Mike Carter, Chetwynd Echo
CHETWYND – A proposed bill before the provincial legislature this current session will bring in new enforcement tools for police and provincial officers, while making it mandatory to register off-road vehicles for use on any crown lands.
The proposed new law will replace what was commonly known as the ATV act, which was a 40-year old piece of legislation. It was tabled Feb. 24 and stems from a framework released five years ago.
The one-time registration fee will be $48, and will mean that quads, dirt bikes, snowmobiles and other off-road vehicles will be required to display a license plate before they can operate on crown or public lands. The database will be integrated with the Insurance Corp. of BC (ICBC) vehicle registry.
Steve Thompson, Minister of Forests, Lands and Natural Resource Operations says that if the proposed legislation is passed, it will help the government crack down on irresponsible users, boost fines for violations and make it easier to track stolen off-road vehicles.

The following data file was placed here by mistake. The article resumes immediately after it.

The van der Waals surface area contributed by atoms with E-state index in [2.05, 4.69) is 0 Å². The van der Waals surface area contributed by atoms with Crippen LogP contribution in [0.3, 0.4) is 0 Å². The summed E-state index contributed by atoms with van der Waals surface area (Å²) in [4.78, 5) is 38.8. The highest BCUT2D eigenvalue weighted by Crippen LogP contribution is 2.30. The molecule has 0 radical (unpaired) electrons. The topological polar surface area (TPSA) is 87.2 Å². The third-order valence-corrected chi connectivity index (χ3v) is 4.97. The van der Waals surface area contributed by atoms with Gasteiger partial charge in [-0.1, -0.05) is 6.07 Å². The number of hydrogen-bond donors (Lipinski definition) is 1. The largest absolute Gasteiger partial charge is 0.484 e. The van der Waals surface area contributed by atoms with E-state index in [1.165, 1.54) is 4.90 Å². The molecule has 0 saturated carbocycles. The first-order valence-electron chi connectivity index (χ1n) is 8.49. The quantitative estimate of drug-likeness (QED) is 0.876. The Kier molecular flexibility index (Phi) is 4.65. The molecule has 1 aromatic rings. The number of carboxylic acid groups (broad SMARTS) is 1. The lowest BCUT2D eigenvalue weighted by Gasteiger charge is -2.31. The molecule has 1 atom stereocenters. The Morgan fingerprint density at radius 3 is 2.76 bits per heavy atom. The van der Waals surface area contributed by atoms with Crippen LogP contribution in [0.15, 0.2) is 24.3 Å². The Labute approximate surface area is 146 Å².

Officers will now have the ability to stop and inspect off-road vehicles for violations, seize an off-road vehicle for safety or evidence purposes and increase the maximum fine for offences from $500 to $5000.
“Whether hunting, fishing, getting back to nature or just getting to work, many outdoor enthusiasts rely on off-road vehicles to augment their rural experience,” Thompson said.
Thompson added that there would also be regulations that require drivers to wear helmets on public and crown lands.
Organizations and clubs across the province have been pushing for the new off-road vehicle law since 2002.
“The announcement [of the proposed law] is a tremendous tribute to the dedicated members of non-government organizations who formed the Coalition for Licensing and Registration of Off Road vehicles in 2002,” said Outdoor Recreation Council of BC executive director Jeremy McCall.
“Among other benefits, this legislation will offer security of ownership and improved safety standards for the riders of off-road vehicles and it will provide for higher standards of compliance and enforcement which will benefit non-motorized recreationalists.”